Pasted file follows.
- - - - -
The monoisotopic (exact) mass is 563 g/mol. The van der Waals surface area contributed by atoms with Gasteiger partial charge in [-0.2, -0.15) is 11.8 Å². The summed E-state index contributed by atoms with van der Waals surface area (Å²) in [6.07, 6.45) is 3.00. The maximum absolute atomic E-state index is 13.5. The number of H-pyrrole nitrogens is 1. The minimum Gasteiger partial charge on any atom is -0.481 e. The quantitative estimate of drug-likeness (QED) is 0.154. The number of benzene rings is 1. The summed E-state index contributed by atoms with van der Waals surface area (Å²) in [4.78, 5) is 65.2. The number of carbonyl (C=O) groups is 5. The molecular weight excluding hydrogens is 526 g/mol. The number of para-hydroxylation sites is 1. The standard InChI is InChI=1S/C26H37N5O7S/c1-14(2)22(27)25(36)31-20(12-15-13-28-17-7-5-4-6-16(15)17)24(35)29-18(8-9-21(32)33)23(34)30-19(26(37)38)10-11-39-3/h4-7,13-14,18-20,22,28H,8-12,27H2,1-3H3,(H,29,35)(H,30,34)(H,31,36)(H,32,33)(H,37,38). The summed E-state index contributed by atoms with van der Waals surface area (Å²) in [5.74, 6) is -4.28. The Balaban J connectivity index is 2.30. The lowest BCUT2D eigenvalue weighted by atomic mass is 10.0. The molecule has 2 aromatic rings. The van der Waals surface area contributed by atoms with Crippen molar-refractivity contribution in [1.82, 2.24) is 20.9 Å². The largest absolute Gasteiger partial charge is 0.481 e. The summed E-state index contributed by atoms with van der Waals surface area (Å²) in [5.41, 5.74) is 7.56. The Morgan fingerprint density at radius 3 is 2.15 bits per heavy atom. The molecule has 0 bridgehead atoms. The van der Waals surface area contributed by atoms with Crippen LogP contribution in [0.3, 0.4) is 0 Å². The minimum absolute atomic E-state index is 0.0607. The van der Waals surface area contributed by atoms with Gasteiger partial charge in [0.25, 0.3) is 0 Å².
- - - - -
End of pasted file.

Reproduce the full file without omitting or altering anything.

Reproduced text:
The monoisotopic (exact) mass is 563 g/mol. The van der Waals surface area contributed by atoms with Gasteiger partial charge in [-0.2, -0.15) is 11.8 Å². The summed E-state index contributed by atoms with van der Waals surface area (Å²) in [6.07, 6.45) is 3.00. The maximum absolute atomic E-state index is 13.5. The number of H-pyrrole nitrogens is 1. The minimum Gasteiger partial charge on any atom is -0.481 e. The quantitative estimate of drug-likeness (QED) is 0.154. The number of benzene rings is 1. The summed E-state index contributed by atoms with van der Waals surface area (Å²) in [4.78, 5) is 65.2. The number of carbonyl (C=O) groups is 5. The molecular weight excluding hydrogens is 526 g/mol. The number of para-hydroxylation sites is 1. The standard InChI is InChI=1S/C26H37N5O7S/c1-14(2)22(27)25(36)31-20(12-15-13-28-17-7-5-4-6-16(15)17)24(35)29-18(8-9-21(32)33)23(34)30-19(26(37)38)10-11-39-3/h4-7,13-14,18-20,22,28H,8-12,27H2,1-3H3,(H,29,35)(H,30,34)(H,31,36)(H,32,33)(H,37,38). The summed E-state index contributed by atoms with van der Waals surface area (Å²) in [5.74, 6) is -4.28. The Balaban J connectivity index is 2.30. The lowest BCUT2D eigenvalue weighted by atomic mass is 10.0. The molecule has 2 aromatic rings. The van der Waals surface area contributed by atoms with Crippen molar-refractivity contribution in [1.82, 2.24) is 20.9 Å². The largest absolute Gasteiger partial charge is 0.481 e. The summed E-state index contributed by atoms with van der Waals surface area (Å²) in [5.41, 5.74) is 7.56. The Morgan fingerprint density at radius 3 is 2.15 bits per heavy atom. The molecule has 0 bridgehead atoms. The van der Waals surface area contributed by atoms with Crippen LogP contribution in [0.3, 0.4) is 0 Å². The minimum absolute atomic E-state index is 0.0607. The van der Waals surface area contributed by atoms with Gasteiger partial charge in [0.25, 0.3) is 0 Å².